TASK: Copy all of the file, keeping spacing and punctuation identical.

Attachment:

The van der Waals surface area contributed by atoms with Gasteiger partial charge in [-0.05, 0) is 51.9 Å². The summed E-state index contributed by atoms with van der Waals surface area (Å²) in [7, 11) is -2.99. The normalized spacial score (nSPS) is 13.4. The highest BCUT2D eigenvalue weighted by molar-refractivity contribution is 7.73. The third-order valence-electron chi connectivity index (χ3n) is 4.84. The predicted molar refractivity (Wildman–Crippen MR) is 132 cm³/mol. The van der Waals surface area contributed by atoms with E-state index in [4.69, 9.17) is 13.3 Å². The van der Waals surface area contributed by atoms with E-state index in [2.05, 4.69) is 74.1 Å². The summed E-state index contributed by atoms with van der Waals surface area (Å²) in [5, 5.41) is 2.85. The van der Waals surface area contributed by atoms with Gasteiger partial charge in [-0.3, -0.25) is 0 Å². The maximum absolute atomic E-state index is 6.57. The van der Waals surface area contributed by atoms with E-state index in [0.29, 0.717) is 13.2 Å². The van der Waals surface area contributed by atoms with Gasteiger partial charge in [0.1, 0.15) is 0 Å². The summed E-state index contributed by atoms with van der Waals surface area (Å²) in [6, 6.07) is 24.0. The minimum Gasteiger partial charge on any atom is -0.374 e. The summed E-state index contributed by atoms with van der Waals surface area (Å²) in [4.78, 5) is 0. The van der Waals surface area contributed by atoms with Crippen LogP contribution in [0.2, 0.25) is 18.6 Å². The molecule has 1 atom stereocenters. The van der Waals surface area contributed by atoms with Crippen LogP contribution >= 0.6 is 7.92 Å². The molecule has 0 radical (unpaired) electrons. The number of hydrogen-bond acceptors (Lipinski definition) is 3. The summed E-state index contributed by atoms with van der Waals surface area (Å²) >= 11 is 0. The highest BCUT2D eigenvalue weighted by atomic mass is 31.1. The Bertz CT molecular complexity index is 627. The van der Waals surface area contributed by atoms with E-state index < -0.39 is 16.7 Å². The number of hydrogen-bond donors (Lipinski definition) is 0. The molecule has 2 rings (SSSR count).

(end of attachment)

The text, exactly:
The van der Waals surface area contributed by atoms with Gasteiger partial charge in [-0.05, 0) is 51.9 Å². The summed E-state index contributed by atoms with van der Waals surface area (Å²) in [7, 11) is -2.99. The normalized spacial score (nSPS) is 13.4. The highest BCUT2D eigenvalue weighted by molar-refractivity contribution is 7.73. The third-order valence-electron chi connectivity index (χ3n) is 4.84. The predicted molar refractivity (Wildman–Crippen MR) is 132 cm³/mol. The van der Waals surface area contributed by atoms with E-state index in [4.69, 9.17) is 13.3 Å². The van der Waals surface area contributed by atoms with E-state index in [2.05, 4.69) is 74.1 Å². The summed E-state index contributed by atoms with van der Waals surface area (Å²) in [5, 5.41) is 2.85. The van der Waals surface area contributed by atoms with Gasteiger partial charge in [-0.3, -0.25) is 0 Å². The maximum absolute atomic E-state index is 6.57. The van der Waals surface area contributed by atoms with E-state index in [0.29, 0.717) is 13.2 Å². The van der Waals surface area contributed by atoms with Gasteiger partial charge in [0.1, 0.15) is 0 Å². The summed E-state index contributed by atoms with van der Waals surface area (Å²) in [6, 6.07) is 24.0. The minimum Gasteiger partial charge on any atom is -0.374 e. The summed E-state index contributed by atoms with van der Waals surface area (Å²) in [4.78, 5) is 0. The van der Waals surface area contributed by atoms with Crippen LogP contribution in [0.2, 0.25) is 18.6 Å². The molecule has 1 atom stereocenters. The van der Waals surface area contributed by atoms with Crippen LogP contribution >= 0.6 is 7.92 Å². The molecule has 0 radical (unpaired) electrons. The number of hydrogen-bond acceptors (Lipinski definition) is 3. The summed E-state index contributed by atoms with van der Waals surface area (Å²) >= 11 is 0. The highest BCUT2D eigenvalue weighted by atomic mass is 31.1. The Bertz CT molecular complexity index is 627. The van der Waals surface area contributed by atoms with E-state index < -0.39 is 16.7 Å². The number of hydrogen-bond donors (Lipinski definition) is 0. The molecule has 2 rings (SSSR count).